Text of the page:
PARTICIPATORY SPORT FOR CRAFT ARTISTS
Beijing-born Guo Pei is one of the biggest names in China’s fashion scene, dressing A-listers like Zhang Ziyi, Fan Bingbing and Li Bingbing as well as Song Zhuyin, who performed at the Beijing Olympics in a show-stopping, crystal-studded Guo Pei gown.
Ms. Guo, 46 years old, however, got her start designing children’s clothing, working in varied roles and brands for years before striking out on her own. She spoke with the Journal about making magazine editors cry, avoiding Chinese silk and how high prices got her business off the ground.
When did you realize that couture, not ready to wear, was your calling?
Ms. Pei:After working for 10 years as a designer for different clothing brands—doing everything from designing, sourcing, sales and marketing—it was a good time to change my direction. I started by designing unique evening gowns for television hosts and singers. At the time, so much of the local design was bad. The style was cheap. I really wanted to change the image of the MCs and redefine couture in China. I wanted to create the most beautiful dresses—to create haute couture. I started by charging 5,000 RMB [about $800 at current rates] a dress. It might not sound like much now, but in 1998, that was very, very expensive.
Was it difficult starting out?
I had very few clients at the beginning, but the price I set helped. I knew if it was expensive, it meant getting one dress commission was enough to give me the space to work. I could survive by making just a few dresses.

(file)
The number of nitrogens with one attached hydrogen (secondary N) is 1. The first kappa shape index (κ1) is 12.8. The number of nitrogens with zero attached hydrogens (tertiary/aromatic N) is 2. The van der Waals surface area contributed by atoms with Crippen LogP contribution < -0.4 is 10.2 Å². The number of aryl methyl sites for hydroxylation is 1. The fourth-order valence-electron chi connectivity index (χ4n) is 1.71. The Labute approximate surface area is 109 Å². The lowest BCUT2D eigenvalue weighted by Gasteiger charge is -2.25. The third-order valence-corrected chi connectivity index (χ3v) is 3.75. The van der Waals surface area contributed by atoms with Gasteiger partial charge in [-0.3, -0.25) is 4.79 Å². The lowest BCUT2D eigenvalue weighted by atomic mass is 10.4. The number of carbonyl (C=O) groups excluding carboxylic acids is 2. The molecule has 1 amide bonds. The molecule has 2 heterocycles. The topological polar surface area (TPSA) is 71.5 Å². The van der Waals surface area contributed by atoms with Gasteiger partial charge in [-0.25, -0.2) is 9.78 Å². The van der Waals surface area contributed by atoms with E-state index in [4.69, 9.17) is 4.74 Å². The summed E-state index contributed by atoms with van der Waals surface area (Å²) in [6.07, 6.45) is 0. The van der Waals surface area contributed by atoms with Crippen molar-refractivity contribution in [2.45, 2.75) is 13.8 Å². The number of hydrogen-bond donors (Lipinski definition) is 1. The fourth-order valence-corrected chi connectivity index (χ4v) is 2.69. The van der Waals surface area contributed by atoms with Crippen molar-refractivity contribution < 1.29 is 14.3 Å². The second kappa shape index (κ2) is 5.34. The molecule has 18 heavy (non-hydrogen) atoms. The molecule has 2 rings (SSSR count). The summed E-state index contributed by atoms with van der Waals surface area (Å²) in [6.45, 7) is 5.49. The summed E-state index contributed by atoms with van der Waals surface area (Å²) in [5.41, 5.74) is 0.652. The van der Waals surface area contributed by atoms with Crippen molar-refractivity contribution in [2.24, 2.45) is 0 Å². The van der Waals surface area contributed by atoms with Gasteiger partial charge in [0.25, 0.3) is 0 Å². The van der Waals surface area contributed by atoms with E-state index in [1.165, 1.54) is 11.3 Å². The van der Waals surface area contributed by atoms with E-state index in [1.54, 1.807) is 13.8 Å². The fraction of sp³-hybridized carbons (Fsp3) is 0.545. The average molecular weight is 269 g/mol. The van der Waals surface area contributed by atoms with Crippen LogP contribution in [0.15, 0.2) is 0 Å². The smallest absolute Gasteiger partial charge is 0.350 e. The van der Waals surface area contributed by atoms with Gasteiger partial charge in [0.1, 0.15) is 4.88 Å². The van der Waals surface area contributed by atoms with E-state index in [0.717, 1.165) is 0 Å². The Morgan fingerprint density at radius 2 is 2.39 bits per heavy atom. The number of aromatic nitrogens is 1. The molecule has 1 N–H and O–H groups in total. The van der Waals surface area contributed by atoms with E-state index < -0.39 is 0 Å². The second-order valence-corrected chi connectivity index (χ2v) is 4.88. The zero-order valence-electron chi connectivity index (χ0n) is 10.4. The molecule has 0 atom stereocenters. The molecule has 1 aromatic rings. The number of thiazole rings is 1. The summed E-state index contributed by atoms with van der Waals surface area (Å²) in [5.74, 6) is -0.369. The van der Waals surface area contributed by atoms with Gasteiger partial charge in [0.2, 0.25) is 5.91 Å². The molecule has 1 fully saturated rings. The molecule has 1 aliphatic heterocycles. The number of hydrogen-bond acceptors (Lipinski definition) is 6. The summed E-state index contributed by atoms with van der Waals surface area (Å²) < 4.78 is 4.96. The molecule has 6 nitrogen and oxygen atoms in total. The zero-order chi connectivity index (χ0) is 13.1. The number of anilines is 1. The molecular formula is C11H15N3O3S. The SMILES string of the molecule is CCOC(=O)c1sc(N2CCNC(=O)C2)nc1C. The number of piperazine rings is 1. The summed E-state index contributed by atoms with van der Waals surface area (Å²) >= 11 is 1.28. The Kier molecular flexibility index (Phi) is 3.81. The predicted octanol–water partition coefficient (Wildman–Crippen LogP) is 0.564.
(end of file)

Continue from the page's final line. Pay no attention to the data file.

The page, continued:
One of my first clients was Zhang Ye, a well-known Chinese folk singer. She was wonderful. Whenever people admired her dress, she would tell everyone, “This is Guo Pei’s dress,” and introduced me to many other clients. It was unusual, because many celebrities at the time didn’t divulge their dressmaker.
Do you think Chinese consumers understand haute couture?
They would say, “Why is this so expensive?” Traditionally in China, it was prêt-a-porter that was expensive. Only if you couldn’t afford prêt-a-porter, then you would go to a tailor and get a copy of that outfit made. Tailors were not respectable people in society. So by charging 5,000 RMB for a dress, I could change that perception.
A few years later, I raised my price to 10,000 RMB a dress, because my material cost had increased. The focus of my work, traditional hand embroidery, was getting more expensive, and we started using imported silk. To this day, most of our silk is imported directly from Italy.
Why do you get it from Italy and not China, considering China’s established silk industry?
The local Chinese silk manufacturing is making silk for export, which often means value for money rather than making the best. In Italy, they will do small quantities and unusual colors. The dye is precise.
How do you structure your design team?
We employ 450 craftsmen, of whom 300 are embroiderers and 150 are designers, pattern-makers and sewing technicians. It was initially very hard to find embroiderers. In the past decades, so much of the traditional Chinese craftsmanship has been lost. It took me 15 years to get our people to a level of craftsmanship that satisfied me. Many people look at my past fashion shows and tell me that the dresses are perfect, but I can see the imperfection.
What are prices like for your dresses now?
It’s hard to name a price. The most expensive outfit here in this showroom is a suit for men, which is made by using 30,000 pieces of real pearls. It can cost up to 5 million RMB [$800,000]. A hand-embroidered wedding gown you see here sells for about 2 million RMB. But our profit margin is not high.